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Twins Minor League Transaction Updates

Some upside plays, some reunions, some good, old fashioned depth.

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It’s finally time. As I’m writing this, the Vikings are throwing away the last vestiges of their playoff hopes (reverse jinx, do your thing). As always, a Vikings January collapse means Spring Training is right around the corner. Let’s catch up on all the minor league (and technically one major league) transactions we’ve missed over the last month.

Jovani Moran and Ronny Henriquez

Arizona Diamondbacks v Minnesota Twins Photo by Brandon Sloter/Image Of Sport/Getty Images

Let’s group these two since they were non-tendered together. As I wrote back when they were first released, the Twins were hoping and expecting both Moran and Henriquez to return on minor league deals after being taken off of the 40-man roster, which they were able to accomplish. Moran signed a rare two-year minor league pact since he will be out all of 2024 rehabbing from Tommy John surgery.

Ryan Jensen, RHP, 26

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Jensen is technically on the 40-man roster as a recent waiver claim, but I honestly didn’t think this was noteworthy enough to deserve its own post. He’s also much more likely to spend the season in St. Paul than Minneapolis anyway.

Jensen is a former first-round pick by the Cubs who has yet to make it to the majors. His minor league career has been up and down but always filled with plenty of strikeouts and walks. You would expect that to mean he has some good pitches that he can’t control, but that hasn’t necessarily been the case. From Eric Longenhagen of Fangraphs: “While he now has a five-pitch mix — including two distinct mid-90s fastballs — none of Jensen’s secondaries are especially good, and his command of them is poor; not one of his trio of secondaries (curveball, slider, changeup) garnered a strike percentage over the 50% mark in 2022.”

His 2023 consisted of 64.1 innings with a 5.32 ERA, 25.1% K rate, and a ghastly 1.819 WHIP between Double and Triple-A. Simply put, a 17.4% walk rate won’t play at any level of professional baseball. With two option years remaining, the Twins may feel that they can develop him into a reliable bullpen piece, but he’ll also be the first man out the door if Minnesota needs a 40-man spot for a different player, and there’s a decent chance they could sneak him through waivers if they want to as well.

AJ Alexy, RHP, 26

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Alexy, a former Rangers starting pitching prospect, is a decent buy-low option for the Twins. He fits the type of mold they like as a taller pitcher with decent extension, but has battled injuries and effectiveness since dominating the upper minors in 2021. However, those struggles have come with Texas and the White Sox, neither of which have a great track record for pitcher development.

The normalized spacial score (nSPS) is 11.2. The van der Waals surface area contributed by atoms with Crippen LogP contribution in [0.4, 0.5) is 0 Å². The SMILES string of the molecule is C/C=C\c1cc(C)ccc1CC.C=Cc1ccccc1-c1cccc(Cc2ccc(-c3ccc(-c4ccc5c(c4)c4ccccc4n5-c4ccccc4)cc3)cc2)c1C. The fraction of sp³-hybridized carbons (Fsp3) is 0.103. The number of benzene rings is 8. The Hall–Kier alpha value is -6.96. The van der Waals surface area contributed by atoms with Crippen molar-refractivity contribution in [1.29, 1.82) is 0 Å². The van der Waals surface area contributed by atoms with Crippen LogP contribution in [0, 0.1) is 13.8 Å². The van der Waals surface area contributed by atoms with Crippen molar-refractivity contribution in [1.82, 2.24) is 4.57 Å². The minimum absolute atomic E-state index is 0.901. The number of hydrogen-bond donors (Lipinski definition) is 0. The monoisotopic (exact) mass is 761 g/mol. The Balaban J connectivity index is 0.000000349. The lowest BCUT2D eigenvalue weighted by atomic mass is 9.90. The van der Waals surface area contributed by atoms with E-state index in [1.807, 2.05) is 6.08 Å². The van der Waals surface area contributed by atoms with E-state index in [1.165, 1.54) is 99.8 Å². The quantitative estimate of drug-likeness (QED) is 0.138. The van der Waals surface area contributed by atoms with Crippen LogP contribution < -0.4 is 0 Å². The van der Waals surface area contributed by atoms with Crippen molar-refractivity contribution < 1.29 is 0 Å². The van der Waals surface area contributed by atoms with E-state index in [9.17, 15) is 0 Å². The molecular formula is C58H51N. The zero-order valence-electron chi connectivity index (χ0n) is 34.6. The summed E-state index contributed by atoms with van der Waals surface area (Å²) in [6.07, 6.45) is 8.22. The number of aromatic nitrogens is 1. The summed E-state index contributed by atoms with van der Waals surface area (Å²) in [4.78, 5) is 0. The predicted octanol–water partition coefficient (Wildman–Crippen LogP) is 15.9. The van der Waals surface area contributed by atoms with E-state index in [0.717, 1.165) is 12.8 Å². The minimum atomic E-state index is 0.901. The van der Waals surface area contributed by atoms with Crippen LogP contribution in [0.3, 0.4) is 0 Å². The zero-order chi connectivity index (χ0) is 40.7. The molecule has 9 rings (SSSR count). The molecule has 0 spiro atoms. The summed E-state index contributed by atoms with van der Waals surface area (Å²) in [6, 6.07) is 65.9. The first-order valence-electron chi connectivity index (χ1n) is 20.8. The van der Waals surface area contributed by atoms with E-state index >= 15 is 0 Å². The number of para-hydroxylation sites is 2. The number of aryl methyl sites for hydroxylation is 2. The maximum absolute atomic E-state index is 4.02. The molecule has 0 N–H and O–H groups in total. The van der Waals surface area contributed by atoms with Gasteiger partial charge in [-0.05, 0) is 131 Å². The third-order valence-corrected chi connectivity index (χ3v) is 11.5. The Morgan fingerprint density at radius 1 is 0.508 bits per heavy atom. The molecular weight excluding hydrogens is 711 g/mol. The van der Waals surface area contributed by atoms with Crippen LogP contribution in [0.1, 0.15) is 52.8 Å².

An oblique injury limited him to just 21 disastrous innings in 2023 with a 12.00 ERA while walking 41 batters (!!) and giving up 13 hits and four home runs. For those of you counting at home, that all adds up to an insane 2.571 WHIP and 34.7% walk rate. The White Sox ended up cutting him in July and he finished the year pitching similarly terribly in independent ball. Folks, there’s a reason the Twins got him on a minor league deal in December.

Alexy’s time on the transactional carousel briefly placed him in Minnesota at the start of 2023. After the Twins acquired him, they promptly placed him on waivers, thinking they could sneak him through. He was instead picked up by the White Sox, ending his first Twins stint after a grand total of six days.

With decent stuff, control problems, and injury concerns, a permanent move to the bullpen and some time in the Twins’ pitching lab should give him a decent chance to contribute to the big league team. It’s always a long shot, but the entire back end of the Twins bullpen is built from former failed players like Alexy.

The Rest of the Bunch

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The Twins have made four other minor league signings according to their official transaction log, but none of them are anything more than minor league depth.

The name most will recognize is Niko Goodrum, the Twins’ former second-round pick. Goodrum has played 402 big league games across six seasons with the Tigers and Astros in a utility role. He split last season between the Red Sox’s Triple-A squad and KBO’s Lotte Giants. Now 31, if he gets any time with the Twins there’s likely many things that went wrong in 2024.

Next up is Michael Boyle, a career minor league pitcher who just made it to Triple-A last season at 29 years old. He’s spent the last two seasons in the Twins organization and will once again pitch for St. Paul out of the bullpen.

Jeferson Morales was an international signee in 2016 and has been in the org ever since. He’s a 24-year-old catcher and outfielder who’s never played above High-A. He’s essentially a position player innings eater.

Last, and potentially least, is Samuel Perez, who is a 23-year-old left-handed pitcher at Low A. He’s been with the Twins organization since 2021.